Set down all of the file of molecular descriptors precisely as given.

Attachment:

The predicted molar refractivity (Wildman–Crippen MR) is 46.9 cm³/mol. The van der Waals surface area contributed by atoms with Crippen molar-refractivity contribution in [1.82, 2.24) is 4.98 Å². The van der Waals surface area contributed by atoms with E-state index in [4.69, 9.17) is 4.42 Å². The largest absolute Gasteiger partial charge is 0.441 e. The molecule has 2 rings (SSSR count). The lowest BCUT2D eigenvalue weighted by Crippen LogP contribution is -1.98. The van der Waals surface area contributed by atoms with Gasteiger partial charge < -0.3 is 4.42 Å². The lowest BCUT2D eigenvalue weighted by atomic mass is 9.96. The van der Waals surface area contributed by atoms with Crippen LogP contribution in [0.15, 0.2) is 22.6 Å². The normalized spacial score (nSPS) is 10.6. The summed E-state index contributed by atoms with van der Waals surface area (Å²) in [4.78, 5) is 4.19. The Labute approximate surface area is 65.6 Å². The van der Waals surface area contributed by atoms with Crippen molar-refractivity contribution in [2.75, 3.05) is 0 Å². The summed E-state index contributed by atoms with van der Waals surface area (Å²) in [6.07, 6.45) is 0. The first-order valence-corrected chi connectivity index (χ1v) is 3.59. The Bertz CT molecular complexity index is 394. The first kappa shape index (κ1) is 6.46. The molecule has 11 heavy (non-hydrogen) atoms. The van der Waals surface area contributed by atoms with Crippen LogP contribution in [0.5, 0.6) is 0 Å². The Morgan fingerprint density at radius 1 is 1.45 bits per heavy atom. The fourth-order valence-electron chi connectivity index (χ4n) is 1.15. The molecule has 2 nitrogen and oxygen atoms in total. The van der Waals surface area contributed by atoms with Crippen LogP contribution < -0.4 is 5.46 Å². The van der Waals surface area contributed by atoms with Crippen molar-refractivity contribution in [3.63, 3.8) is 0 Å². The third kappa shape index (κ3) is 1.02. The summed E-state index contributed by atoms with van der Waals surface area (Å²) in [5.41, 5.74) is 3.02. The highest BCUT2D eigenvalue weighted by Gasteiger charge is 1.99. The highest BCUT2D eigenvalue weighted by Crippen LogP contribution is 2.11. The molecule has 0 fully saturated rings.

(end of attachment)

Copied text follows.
The predicted molar refractivity (Wildman–Crippen MR) is 46.9 cm³/mol. The van der Waals surface area contributed by atoms with Crippen molar-refractivity contribution in [1.82, 2.24) is 4.98 Å². The van der Waals surface area contributed by atoms with E-state index in [4.69, 9.17) is 4.42 Å². The largest absolute Gasteiger partial charge is 0.441 e. The molecule has 2 rings (SSSR count). The lowest BCUT2D eigenvalue weighted by Crippen LogP contribution is -1.98. The van der Waals surface area contributed by atoms with Gasteiger partial charge < -0.3 is 4.42 Å². The lowest BCUT2D eigenvalue weighted by atomic mass is 9.96. The van der Waals surface area contributed by atoms with Crippen LogP contribution in [0.15, 0.2) is 22.6 Å². The normalized spacial score (nSPS) is 10.6. The summed E-state index contributed by atoms with van der Waals surface area (Å²) in [4.78, 5) is 4.19. The Labute approximate surface area is 65.6 Å². The van der Waals surface area contributed by atoms with Crippen molar-refractivity contribution in [2.75, 3.05) is 0 Å². The summed E-state index contributed by atoms with van der Waals surface area (Å²) in [6.07, 6.45) is 0. The first-order valence-corrected chi connectivity index (χ1v) is 3.59. The Bertz CT molecular complexity index is 394. The first kappa shape index (κ1) is 6.46. The molecule has 11 heavy (non-hydrogen) atoms. The van der Waals surface area contributed by atoms with Crippen LogP contribution in [0.5, 0.6) is 0 Å². The Morgan fingerprint density at radius 1 is 1.45 bits per heavy atom. The fourth-order valence-electron chi connectivity index (χ4n) is 1.15. The molecule has 2 nitrogen and oxygen atoms in total. The van der Waals surface area contributed by atoms with Crippen LogP contribution < -0.4 is 5.46 Å². The van der Waals surface area contributed by atoms with Crippen molar-refractivity contribution in [3.63, 3.8) is 0 Å². The third kappa shape index (κ3) is 1.02. The summed E-state index contributed by atoms with van der Waals surface area (Å²) in [5.41, 5.74) is 3.02. The highest BCUT2D eigenvalue weighted by Gasteiger charge is 1.99. The highest BCUT2D eigenvalue weighted by Crippen LogP contribution is 2.11. The molecule has 0 fully saturated rings.